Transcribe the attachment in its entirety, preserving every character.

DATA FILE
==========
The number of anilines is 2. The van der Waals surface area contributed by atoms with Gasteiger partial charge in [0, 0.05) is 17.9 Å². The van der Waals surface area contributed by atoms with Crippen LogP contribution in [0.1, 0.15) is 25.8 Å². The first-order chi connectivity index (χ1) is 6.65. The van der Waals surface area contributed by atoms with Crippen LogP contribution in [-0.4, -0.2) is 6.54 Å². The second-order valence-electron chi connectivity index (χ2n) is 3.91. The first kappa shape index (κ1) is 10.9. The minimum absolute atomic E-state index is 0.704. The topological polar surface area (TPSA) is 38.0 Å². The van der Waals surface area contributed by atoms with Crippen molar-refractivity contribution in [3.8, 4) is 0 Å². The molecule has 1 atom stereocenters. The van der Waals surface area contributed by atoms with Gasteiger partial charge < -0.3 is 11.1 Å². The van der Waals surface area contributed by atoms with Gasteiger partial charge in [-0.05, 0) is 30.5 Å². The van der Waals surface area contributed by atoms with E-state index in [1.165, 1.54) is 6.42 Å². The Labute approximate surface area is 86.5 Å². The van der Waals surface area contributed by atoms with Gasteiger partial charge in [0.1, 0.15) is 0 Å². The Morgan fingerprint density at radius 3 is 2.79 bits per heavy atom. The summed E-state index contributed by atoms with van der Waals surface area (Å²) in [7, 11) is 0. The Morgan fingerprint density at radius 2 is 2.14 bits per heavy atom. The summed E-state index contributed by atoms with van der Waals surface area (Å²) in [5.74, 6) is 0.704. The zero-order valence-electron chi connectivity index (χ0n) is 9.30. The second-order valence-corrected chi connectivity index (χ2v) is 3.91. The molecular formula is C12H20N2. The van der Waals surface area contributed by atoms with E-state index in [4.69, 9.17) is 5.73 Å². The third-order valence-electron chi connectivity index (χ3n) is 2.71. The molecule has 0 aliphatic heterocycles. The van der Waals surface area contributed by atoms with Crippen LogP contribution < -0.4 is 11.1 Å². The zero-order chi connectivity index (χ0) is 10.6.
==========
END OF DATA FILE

The number of anilines is 2. The van der Waals surface area contributed by atoms with Gasteiger partial charge in [0, 0.05) is 17.9 Å². The van der Waals surface area contributed by atoms with Crippen LogP contribution in [0.1, 0.15) is 25.8 Å². The first-order chi connectivity index (χ1) is 6.65. The van der Waals surface area contributed by atoms with Crippen LogP contribution in [-0.4, -0.2) is 6.54 Å². The second-order valence-electron chi connectivity index (χ2n) is 3.91. The first kappa shape index (κ1) is 10.9. The minimum absolute atomic E-state index is 0.704. The topological polar surface area (TPSA) is 38.0 Å². The van der Waals surface area contributed by atoms with Crippen molar-refractivity contribution in [3.8, 4) is 0 Å². The molecule has 1 atom stereocenters. The van der Waals surface area contributed by atoms with Gasteiger partial charge < -0.3 is 11.1 Å². The van der Waals surface area contributed by atoms with Gasteiger partial charge in [-0.05, 0) is 30.5 Å². The van der Waals surface area contributed by atoms with E-state index in [1.165, 1.54) is 6.42 Å². The Labute approximate surface area is 86.5 Å². The van der Waals surface area contributed by atoms with Gasteiger partial charge in [0.1, 0.15) is 0 Å². The Morgan fingerprint density at radius 3 is 2.79 bits per heavy atom. The summed E-state index contributed by atoms with van der Waals surface area (Å²) in [7, 11) is 0. The Morgan fingerprint density at radius 2 is 2.14 bits per heavy atom. The summed E-state index contributed by atoms with van der Waals surface area (Å²) in [5.74, 6) is 0.704. The zero-order valence-electron chi connectivity index (χ0n) is 9.30. The second-order valence-corrected chi connectivity index (χ2v) is 3.91. The molecular formula is C12H20N2. The van der Waals surface area contributed by atoms with E-state index in [4.69, 9.17) is 5.73 Å². The third-order valence-electron chi connectivity index (χ3n) is 2.71. The molecule has 0 aliphatic heterocycles. The van der Waals surface area contributed by atoms with Crippen LogP contribution < -0.4 is 11.1 Å². The zero-order chi connectivity index (χ0) is 10.6.